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Thematic Essay | Impressionism

Reconciling Art and Nature

By August Finch
December 5, 2008
In the end, there was little to reconcile, because Impressionism was a way to experience nature directly, an intuitive experience of colors, patterns, and sketches, at a moment in time. 
Le Bateau Jaune, 1891 -Gustave Caillebotte

The artistic complex of ideas, perceptions, and visual patterns that represented the dynamic between art and nature was an important compositional and poetical theme in the work produced by French Impressionism, between 1860 and 1890.

The meeting of art and nature was a way of seeing the simultaneity of time and space, and made it possible to experience nature directly.

For the Impressionist, time was a reflection in glass, a glimpse into an indefinable, fleeting, reality that suggested images of prior time along with images of the present moment. Time and spontaneity imbued paintings with the immediacy of occasion or the impression of time.

By perceiving layers of time –past and present time, memories, dreams, and ideas –simultaneously, it was possible to extract them into color, light, shadow, and the transparencies that lay between them.

The underlying structure of Impressionism was spontaneity and a sense of dramatic moment –a first impression that moved suddenly into consciousness. The first impression was an intuitive, simultaneous experience of colors, patterns, and sketches, at a moment in time –where present, past, and future perceptions co-existed side by side. It was a way of seeing both the momentary impression and its timeless original.

The Impressionists cultivated the first impression, interlaced, layered, and outlined it with colors, diffused shapes, sensuous filaments, and overlapping patterns.

For the Impressionist, there were only nuances between art and nature. The creative processes for both were similar, and there was a kind of divine transparency between them, a nonchalant arrangement, a coalescing of imaginative planes, primal colors, and instincts.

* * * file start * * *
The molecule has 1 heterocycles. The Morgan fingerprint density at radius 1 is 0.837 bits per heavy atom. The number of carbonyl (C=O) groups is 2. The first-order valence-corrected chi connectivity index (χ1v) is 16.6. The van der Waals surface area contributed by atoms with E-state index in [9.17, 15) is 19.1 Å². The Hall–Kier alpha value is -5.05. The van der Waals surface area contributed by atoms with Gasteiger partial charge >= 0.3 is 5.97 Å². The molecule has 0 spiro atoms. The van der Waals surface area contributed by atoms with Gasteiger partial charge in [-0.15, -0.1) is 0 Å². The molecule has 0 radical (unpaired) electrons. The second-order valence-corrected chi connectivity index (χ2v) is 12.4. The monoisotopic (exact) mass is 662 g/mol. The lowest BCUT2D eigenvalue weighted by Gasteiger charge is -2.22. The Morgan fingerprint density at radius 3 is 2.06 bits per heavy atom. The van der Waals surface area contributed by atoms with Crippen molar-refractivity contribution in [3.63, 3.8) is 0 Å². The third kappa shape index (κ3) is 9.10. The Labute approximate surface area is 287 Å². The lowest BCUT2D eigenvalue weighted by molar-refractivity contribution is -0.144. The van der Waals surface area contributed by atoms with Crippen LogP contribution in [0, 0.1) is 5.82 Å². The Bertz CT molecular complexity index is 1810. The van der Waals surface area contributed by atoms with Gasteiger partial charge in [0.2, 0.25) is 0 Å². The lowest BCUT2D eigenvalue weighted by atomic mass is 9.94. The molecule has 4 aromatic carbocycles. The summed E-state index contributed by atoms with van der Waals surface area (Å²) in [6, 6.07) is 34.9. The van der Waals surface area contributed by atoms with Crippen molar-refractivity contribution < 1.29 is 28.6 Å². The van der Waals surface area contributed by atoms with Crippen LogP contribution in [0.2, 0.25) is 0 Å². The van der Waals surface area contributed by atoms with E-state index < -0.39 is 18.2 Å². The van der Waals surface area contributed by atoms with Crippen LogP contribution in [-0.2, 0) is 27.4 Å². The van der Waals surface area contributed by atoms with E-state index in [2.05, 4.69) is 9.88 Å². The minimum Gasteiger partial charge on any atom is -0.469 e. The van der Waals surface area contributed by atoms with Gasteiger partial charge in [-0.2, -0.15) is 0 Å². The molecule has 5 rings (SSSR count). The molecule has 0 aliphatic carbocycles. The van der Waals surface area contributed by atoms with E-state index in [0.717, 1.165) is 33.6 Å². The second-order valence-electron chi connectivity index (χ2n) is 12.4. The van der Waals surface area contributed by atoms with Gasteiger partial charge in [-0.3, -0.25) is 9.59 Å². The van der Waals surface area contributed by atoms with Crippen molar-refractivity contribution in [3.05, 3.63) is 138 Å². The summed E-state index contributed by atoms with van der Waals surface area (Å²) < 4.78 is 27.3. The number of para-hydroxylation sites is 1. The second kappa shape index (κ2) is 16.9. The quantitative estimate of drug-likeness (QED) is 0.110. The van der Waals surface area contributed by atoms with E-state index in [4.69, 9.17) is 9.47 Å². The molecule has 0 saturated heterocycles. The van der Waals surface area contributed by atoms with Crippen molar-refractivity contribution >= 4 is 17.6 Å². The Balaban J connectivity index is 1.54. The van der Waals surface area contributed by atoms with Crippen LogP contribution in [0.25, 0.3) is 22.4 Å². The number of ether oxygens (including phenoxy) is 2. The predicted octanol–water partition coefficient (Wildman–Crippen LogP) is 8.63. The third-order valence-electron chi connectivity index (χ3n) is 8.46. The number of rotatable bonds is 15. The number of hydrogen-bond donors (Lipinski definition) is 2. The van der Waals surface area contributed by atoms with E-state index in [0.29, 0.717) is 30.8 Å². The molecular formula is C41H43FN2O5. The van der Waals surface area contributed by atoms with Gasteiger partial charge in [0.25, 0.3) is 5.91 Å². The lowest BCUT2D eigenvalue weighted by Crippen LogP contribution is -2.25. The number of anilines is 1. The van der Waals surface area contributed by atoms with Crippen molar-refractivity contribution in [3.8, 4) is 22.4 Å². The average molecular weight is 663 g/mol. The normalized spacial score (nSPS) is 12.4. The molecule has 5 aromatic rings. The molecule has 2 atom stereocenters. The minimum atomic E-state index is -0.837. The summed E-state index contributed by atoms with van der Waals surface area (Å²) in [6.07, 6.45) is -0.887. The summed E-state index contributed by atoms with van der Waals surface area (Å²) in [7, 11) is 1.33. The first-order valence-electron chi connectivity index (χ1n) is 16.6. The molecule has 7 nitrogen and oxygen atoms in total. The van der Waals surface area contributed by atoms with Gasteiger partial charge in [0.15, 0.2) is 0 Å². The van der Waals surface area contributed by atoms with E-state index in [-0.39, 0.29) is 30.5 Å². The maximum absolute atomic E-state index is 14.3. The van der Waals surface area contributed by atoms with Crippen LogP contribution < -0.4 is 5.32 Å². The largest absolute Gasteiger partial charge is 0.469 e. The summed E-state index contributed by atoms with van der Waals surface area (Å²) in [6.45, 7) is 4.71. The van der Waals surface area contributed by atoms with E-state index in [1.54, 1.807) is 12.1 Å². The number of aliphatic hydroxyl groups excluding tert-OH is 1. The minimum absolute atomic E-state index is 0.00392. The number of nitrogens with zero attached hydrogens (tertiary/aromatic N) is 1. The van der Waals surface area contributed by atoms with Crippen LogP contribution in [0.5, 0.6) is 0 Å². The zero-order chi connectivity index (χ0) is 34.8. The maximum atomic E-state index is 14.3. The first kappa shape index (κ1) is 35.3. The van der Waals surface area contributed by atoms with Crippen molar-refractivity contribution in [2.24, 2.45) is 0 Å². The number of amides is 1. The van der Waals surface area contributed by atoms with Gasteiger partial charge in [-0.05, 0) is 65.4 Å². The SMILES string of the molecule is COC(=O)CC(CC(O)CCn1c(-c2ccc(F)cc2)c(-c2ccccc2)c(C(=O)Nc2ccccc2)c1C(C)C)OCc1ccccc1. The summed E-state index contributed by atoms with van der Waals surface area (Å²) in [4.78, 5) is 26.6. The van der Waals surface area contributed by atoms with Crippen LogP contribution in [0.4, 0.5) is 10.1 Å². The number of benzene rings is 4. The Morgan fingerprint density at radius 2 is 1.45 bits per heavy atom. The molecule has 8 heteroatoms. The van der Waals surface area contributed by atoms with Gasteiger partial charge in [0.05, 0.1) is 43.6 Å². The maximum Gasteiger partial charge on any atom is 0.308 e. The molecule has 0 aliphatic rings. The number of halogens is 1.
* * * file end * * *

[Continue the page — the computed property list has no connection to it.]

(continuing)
Le Parasol, 1881 -Édouard Manet

In the end, there was little to reconcile, because Impressionism was a way of experiencing nature through a timeless and inexhaustible variety of shapes, patterns, and textures, contrasting and complementary brushstrokes, free-handed compositions, and crosscurrents of light.

The Impressionists loved the colors that seemed arbitrary or the opposite of what was expected, and longed to be folded into the abstractions and contours, which were recorded and preserved in the subtleties and complexities of human perception.

The painter Jean-Baptiste Camille Corot, a member of the Barbizon school of naturalism and a predecessor of Impressionism: “We must never forget to envelop reality in the atmosphere it first had when it burst upon our view. Whatever the site, whatever the object, the artist must submit to his first impression.”

In the open air the senses were awakened, the separation between subject and object narrowed. Artists began to paint en plein air, helped along by the invention of a color palette of commercially mixed paints in tubes, pre-stretched canvases, and transportable easels.

Claude Monet, Pierre-Auguste Renoir, Édouard Manet, and others, applied unmixed colors in thick, sketchy, gestural brushstrokes that were intuitive and poetic, rather than formulaic.

The first impression made it possible to experience nature directly, the way a child experiences the world, spontaneously, as it is at that moment, and as it has always been, timeless and dramatic.

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